Now listen to me: somebody steps on your rights, go after him. Never give up – never.
Just be smarter than I was.
Based, so they say, on a true story, and also using Michael Kohlhaas, a novella by the friend of Goethe and Schiller Heinrich von Kleist (1777 – 1811), who wrote The Marquise of O, the screenplay, or teleplay, was written by Dick Cusack and starred Dick’s son John.
Wyoming on the eve of statehood, 1889. Odious rich rancher Henry Ballard (LQ Jones, in an excellent performance) is one of those prepotent cattlemen we Western fans know about, the kind who buys out honest farmers or bullies them out of their land, a man who “wants the whole valley”, in that way that ruthless cattle barons do, and will stop at naught to get it. They always argue that they got there first and fought the Indians for it so it’s theirs, and dirty sodbusters with their fences are scum. You know.
At first staying relatively neutral but soon forced to take sides (a bit like Glenn Ford in The Violent Men) is horse trader Myrl Redding (John Cusack, in his only oater), a straight-up Westerner who has a thriving business, a beautiful wife, a young son who has a way with horses, and good relations with the Crow Indians, especially his friend Billy (Rodney A Grant, outstanding as always). It’s an ideal set-up, so good in fact that we know it is destined for ruin.
Shot in Calgary, as so many Westerns were at that time, it is a good-looking picture, photographed by Gale Tatersall (his only Western too) with nice sets by Louise Middleton. I especially liked the rustic barber/saloon, Kermit’s, where a fair bit of the action takes place. It reminded me a bit of the store/saloon in Shane.
The music, though, is a weakness, slushy faux-romantic 90s stuff by Lennie Niehaus, who did a much better job on Unforgiven (1992), which the score for this picture tries in some ways to echo.
All in all, though, the production values are high, and the direction, by John Badham, the Saturday Night Fever guy, satisfactory.
Although he doesn’t appear at all until the second half of the picture, John Goodman pretty well steals the show as a crusty judge with a heart of gold and utter respect for the law, a figure who contrasts greatly with the sniveling, pusillanimous other ‘dignitaries’ (who are dignified in no way) that surround him such as the corrupt local Judge Wilkins (Ken Pogue), the reptilian lawyer Conrad (Kurt Fuller), the mendacious Sheriff Felton (Brent Briscoe), the incompetent Attorney General Metcalfe (Jay O Sanders) and the unnamed governor (Scott Wilson), a politician of the oiliest kind – though the real last Territorial Governor and first State Governor of Wyoming, Francis E Warren, doesn’t appear to have been an especially reprehensible type.
This is standard fare for a Western. The good guys are the Westerners in range duds while the villains are Easterners in suits.
Rancher LQ is especially obnoxious and erects a toll gate. To get to the horse auction Myrl must pay $10 to cross. He doesn’t have it, so leaves a pair of fine stallions as deposit, to be recovered on the way back. But LQ’s lowdown henchman Slater (John Savage) cruelly maltreats the beasts and they are in a very sorry state when Myrl comes back – and he gets angry. He demands restitution, doesn’t get it, and the slimy local judge is in the rancher’s pocket. Myrl’s wife sets off to Cheyenne to petition the Attorney-General (whose wife she knows) for redress.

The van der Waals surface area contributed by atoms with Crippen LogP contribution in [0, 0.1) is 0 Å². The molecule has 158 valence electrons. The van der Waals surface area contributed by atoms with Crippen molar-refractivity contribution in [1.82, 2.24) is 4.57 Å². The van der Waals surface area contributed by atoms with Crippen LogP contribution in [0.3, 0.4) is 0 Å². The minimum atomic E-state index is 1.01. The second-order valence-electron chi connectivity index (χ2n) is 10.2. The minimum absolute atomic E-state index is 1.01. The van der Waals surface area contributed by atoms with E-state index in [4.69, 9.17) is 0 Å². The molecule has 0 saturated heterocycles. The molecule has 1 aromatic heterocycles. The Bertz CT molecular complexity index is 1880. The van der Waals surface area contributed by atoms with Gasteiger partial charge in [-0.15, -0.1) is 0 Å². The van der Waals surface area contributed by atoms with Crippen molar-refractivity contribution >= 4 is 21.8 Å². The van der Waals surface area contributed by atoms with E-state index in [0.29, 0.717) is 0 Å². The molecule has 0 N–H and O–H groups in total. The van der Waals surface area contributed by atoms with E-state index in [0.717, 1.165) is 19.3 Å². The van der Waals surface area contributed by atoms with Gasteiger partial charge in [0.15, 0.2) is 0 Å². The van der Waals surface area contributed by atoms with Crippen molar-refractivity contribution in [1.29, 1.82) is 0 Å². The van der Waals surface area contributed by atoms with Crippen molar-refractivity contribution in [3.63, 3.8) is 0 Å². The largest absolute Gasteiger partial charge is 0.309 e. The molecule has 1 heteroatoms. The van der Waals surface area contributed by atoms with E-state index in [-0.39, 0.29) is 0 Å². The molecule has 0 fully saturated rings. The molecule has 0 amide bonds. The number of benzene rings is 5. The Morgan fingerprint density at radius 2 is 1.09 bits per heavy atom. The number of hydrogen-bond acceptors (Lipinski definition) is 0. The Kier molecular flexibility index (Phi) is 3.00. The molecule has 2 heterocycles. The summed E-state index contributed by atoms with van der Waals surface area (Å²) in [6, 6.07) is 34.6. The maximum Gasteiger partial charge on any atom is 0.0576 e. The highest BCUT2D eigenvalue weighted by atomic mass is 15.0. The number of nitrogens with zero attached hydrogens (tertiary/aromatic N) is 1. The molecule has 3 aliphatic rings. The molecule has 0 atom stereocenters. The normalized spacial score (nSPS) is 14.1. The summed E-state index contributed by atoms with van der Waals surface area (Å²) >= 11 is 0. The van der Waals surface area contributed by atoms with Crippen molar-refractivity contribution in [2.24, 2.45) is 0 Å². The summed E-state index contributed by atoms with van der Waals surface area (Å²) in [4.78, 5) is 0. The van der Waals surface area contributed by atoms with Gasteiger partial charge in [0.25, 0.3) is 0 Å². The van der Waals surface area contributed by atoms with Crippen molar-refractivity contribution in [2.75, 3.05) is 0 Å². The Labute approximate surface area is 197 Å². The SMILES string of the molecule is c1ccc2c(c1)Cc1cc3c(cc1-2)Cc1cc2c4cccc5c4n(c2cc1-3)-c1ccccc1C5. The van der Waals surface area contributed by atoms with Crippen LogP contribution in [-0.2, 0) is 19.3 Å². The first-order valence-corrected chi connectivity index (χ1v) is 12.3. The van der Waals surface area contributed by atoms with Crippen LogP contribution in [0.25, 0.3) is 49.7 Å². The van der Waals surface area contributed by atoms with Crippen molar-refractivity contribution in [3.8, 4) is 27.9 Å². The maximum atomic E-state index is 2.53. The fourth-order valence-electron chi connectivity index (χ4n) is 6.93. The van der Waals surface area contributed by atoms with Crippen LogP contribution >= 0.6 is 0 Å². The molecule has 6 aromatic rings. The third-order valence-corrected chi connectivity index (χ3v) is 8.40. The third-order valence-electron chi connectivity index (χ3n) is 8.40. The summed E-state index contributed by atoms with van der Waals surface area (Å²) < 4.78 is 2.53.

There are a couple of examples of the ‘idiot plot’, such as when a wagon runs down Mrs. Redding in Cheyenne and she doesn’t try to get out of the way, just goes, Aaahh!, and when a farmer opens fire on Mr Redding and shoots his own wife by mistake. One’s immediate reaction is Doh. But I guess accidents like that do happen.
The loyal farm factotum (John C McGinley) brings back the corpse of Myrl’s wife and there’s much boo-hooing all round. Myrl decides he will sell out to a neighbor and use the money to raise a posse and go after justice.
This is where the action starts, and Myrl leads his gang of gunmen to hunt Ballard down and get him to restore the horses to their proper state, or else. Bloodshed ensues, through no wish of the protagonist (for he is the goody) but nevertheless the repellent Slater, the horse-beater, and the farmer’s wife too die (mind, she was shooting at an unarmed man who was shouting, “Hold your fire!” so it served her right really). The Governor doesn’t have enough Army troops to do anything about this insurrection and offers Myrl a deal – amnesty and reopening his case if he will come in and lay down his arms. He accepts.
The rest of the movie concerns the hearing, and Myrl’s trial, and its outcome. He has to combat gross perjury and political shenanigans. Judge Goodman is basically on Myrl’s side but the law is the law. The outcome is satisfactory in one way and a gross perversion of justice in another.
As I said at the start, I think it’s quite good, and it would repay a watch. It’s on Netflix at the mo’ (here in France anyway).
The water controlled gallows was a nice touch. Shades of Tom Horn.
Yes. Maybe it was a Wyoming thing.
Jeff, good write-up of a later day made Western Movie. I've never seen THE JACK BULL and I'll take your word that it is worth a watching. Director John Badham did direct some 1970's TV Westerns. The made for TV THE GODCHILD(1974) which is another telling of Peter B. Kyne's THE THREE GODFATHERS(1913). Badham also directed some episodes of NICHOLS and KUNG FU.
I see that you have used a photo of former Vice-President Dick Cheney instead of writer Dick Cusack. Walter S.
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They do look a bit alike, don't they. But I don't think Cheney wrote Westerns. Sorry about that. I've made a change!